The Swedish defense procurement agency FMV says it has completed a successful test of a biofuel that could power an RM12 engine on the Gripen fighter jet.
The testing is part of a joint project with the US Air Force and Naval Air Systems Command (NAVAIR), which started in October 2013.
The biofuel that was tested, a 50/50 mix of jet fuel and an ATJ (alcohol to jet)-SKA solution, performed exceptionally well, according to FMV. No change in traction and fuel consumption was detected. A 50 percent admixture of biofuel is today the highest permitted according to the fuel specifications for aviation fuel. The test was the first where this particular biofuel was tested in a larger aircraft engine, FMV said.
The test was carried out in a test rig at GKN Aerospace Engine Systems Sweden in Trollhättan. In total, the engine was run for almost three hours with 50/50 mixing. After the test, the combustion chamber of the engine was inspected and no signs could be seen that the 50/50 mixture had affected the combustion chamber.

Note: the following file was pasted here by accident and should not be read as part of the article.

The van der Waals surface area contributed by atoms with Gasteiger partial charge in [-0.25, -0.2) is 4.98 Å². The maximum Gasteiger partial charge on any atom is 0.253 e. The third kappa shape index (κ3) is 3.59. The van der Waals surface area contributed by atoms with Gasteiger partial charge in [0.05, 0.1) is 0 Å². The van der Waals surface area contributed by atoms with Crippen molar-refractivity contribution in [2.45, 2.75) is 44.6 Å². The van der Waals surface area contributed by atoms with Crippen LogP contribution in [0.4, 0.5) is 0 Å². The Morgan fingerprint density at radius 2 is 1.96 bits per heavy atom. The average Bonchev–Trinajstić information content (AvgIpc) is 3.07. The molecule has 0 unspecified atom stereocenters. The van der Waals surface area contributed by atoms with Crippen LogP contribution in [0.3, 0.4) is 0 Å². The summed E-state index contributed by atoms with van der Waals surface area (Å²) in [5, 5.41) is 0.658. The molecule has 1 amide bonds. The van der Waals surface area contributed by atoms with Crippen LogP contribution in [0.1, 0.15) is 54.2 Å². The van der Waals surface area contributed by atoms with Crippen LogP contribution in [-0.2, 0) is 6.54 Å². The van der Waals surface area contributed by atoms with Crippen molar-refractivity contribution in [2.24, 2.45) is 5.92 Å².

FMV says further tests are on track to be completed with NAVAIR in 2021, when a final report on the findings is to be submitted to the armed forces.
The latest stage of testing follows on from a March 2017 test when a Gripen C/D with an RM12 engine completed a successful flight demonstration powered by hundred percent renewable biofuel. The biofuel used in that test (CHCJ-5) was developed by the US company ARA on a US Navy contract. The fuel that is being tested this year is produced by Swedish company Swedish Biofuels AB.